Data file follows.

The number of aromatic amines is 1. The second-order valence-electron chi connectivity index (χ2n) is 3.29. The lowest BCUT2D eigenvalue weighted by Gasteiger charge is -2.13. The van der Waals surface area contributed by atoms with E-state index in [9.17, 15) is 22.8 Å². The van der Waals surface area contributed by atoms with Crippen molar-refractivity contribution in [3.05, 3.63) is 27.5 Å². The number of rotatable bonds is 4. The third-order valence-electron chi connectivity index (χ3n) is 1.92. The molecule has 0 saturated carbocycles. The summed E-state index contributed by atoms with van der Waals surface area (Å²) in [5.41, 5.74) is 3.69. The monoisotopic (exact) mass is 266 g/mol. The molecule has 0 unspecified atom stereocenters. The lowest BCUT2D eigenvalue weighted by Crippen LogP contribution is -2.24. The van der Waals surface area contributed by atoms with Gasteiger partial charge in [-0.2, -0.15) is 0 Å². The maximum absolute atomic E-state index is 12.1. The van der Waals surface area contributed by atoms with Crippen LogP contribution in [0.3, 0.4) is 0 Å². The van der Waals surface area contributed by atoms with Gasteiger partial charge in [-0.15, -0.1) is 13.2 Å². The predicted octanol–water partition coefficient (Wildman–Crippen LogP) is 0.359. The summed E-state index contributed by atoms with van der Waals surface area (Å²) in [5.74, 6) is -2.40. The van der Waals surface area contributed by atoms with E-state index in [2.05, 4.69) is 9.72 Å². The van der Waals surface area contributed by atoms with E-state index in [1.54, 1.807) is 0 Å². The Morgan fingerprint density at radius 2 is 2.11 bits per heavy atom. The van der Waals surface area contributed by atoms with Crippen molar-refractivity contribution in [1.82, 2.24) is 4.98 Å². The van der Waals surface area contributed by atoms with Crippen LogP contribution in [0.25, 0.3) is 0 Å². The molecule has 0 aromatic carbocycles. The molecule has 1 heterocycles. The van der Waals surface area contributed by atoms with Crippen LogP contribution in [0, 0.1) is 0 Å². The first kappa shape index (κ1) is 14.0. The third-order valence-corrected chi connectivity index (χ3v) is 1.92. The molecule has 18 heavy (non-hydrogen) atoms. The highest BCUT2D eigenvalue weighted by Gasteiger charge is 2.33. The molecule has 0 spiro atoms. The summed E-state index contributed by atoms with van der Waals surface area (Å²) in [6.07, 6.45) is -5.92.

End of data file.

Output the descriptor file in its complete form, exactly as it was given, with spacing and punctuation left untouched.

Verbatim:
The number of aromatic amines is 1. The second-order valence-electron chi connectivity index (χ2n) is 3.29. The lowest BCUT2D eigenvalue weighted by Gasteiger charge is -2.13. The van der Waals surface area contributed by atoms with E-state index in [9.17, 15) is 22.8 Å². The van der Waals surface area contributed by atoms with Crippen molar-refractivity contribution in [3.05, 3.63) is 27.5 Å². The number of rotatable bonds is 4. The third-order valence-electron chi connectivity index (χ3n) is 1.92. The molecule has 0 saturated carbocycles. The summed E-state index contributed by atoms with van der Waals surface area (Å²) in [5.41, 5.74) is 3.69. The monoisotopic (exact) mass is 266 g/mol. The molecule has 0 unspecified atom stereocenters. The lowest BCUT2D eigenvalue weighted by Crippen LogP contribution is -2.24. The van der Waals surface area contributed by atoms with Gasteiger partial charge in [-0.2, -0.15) is 0 Å². The maximum absolute atomic E-state index is 12.1. The van der Waals surface area contributed by atoms with Crippen LogP contribution in [0.3, 0.4) is 0 Å². The van der Waals surface area contributed by atoms with Gasteiger partial charge in [-0.15, -0.1) is 13.2 Å². The predicted octanol–water partition coefficient (Wildman–Crippen LogP) is 0.359. The summed E-state index contributed by atoms with van der Waals surface area (Å²) in [5.74, 6) is -2.40. The van der Waals surface area contributed by atoms with E-state index in [2.05, 4.69) is 9.72 Å². The van der Waals surface area contributed by atoms with E-state index in [1.54, 1.807) is 0 Å². The Morgan fingerprint density at radius 2 is 2.11 bits per heavy atom. The van der Waals surface area contributed by atoms with Crippen molar-refractivity contribution in [1.82, 2.24) is 4.98 Å². The van der Waals surface area contributed by atoms with Crippen LogP contribution in [0.25, 0.3) is 0 Å². The molecule has 0 aromatic carbocycles. The molecule has 1 heterocycles. The van der Waals surface area contributed by atoms with Crippen LogP contribution in [0, 0.1) is 0 Å². The first kappa shape index (κ1) is 14.0. The third-order valence-corrected chi connectivity index (χ3v) is 1.92. The molecule has 18 heavy (non-hydrogen) atoms. The highest BCUT2D eigenvalue weighted by Gasteiger charge is 2.33. The molecule has 0 spiro atoms. The summed E-state index contributed by atoms with van der Waals surface area (Å²) in [6.07, 6.45) is -5.92.